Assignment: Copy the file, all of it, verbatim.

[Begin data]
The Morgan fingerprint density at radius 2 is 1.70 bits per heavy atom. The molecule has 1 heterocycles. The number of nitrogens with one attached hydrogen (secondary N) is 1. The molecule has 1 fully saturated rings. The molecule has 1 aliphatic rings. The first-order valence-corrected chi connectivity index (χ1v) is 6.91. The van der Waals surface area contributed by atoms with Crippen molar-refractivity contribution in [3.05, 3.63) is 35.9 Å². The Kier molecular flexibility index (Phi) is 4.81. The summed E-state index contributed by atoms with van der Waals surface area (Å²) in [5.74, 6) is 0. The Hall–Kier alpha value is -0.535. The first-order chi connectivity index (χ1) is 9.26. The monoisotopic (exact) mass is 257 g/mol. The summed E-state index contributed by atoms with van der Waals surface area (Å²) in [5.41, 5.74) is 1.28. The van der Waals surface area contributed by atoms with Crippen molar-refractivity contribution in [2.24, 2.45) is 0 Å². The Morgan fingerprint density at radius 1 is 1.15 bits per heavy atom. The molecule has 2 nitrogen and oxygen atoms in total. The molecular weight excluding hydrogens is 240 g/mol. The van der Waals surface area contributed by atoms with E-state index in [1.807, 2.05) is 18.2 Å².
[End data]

The Morgan fingerprint density at radius 2 is 1.70 bits per heavy atom. The molecule has 1 heterocycles. The number of nitrogens with one attached hydrogen (secondary N) is 1. The molecule has 1 fully saturated rings. The molecule has 1 aliphatic rings. The first-order valence-corrected chi connectivity index (χ1v) is 6.91. The van der Waals surface area contributed by atoms with Crippen molar-refractivity contribution in [3.05, 3.63) is 35.9 Å². The Kier molecular flexibility index (Phi) is 4.81. The summed E-state index contributed by atoms with van der Waals surface area (Å²) in [5.74, 6) is 0. The Hall–Kier alpha value is -0.535. The first-order chi connectivity index (χ1) is 9.26. The monoisotopic (exact) mass is 257 g/mol. The summed E-state index contributed by atoms with van der Waals surface area (Å²) in [5.41, 5.74) is 1.28. The van der Waals surface area contributed by atoms with Crippen molar-refractivity contribution in [2.24, 2.45) is 0 Å². The Morgan fingerprint density at radius 1 is 1.15 bits per heavy atom. The molecule has 2 nitrogen and oxygen atoms in total. The molecular weight excluding hydrogens is 240 g/mol. The van der Waals surface area contributed by atoms with E-state index in [1.807, 2.05) is 18.2 Å².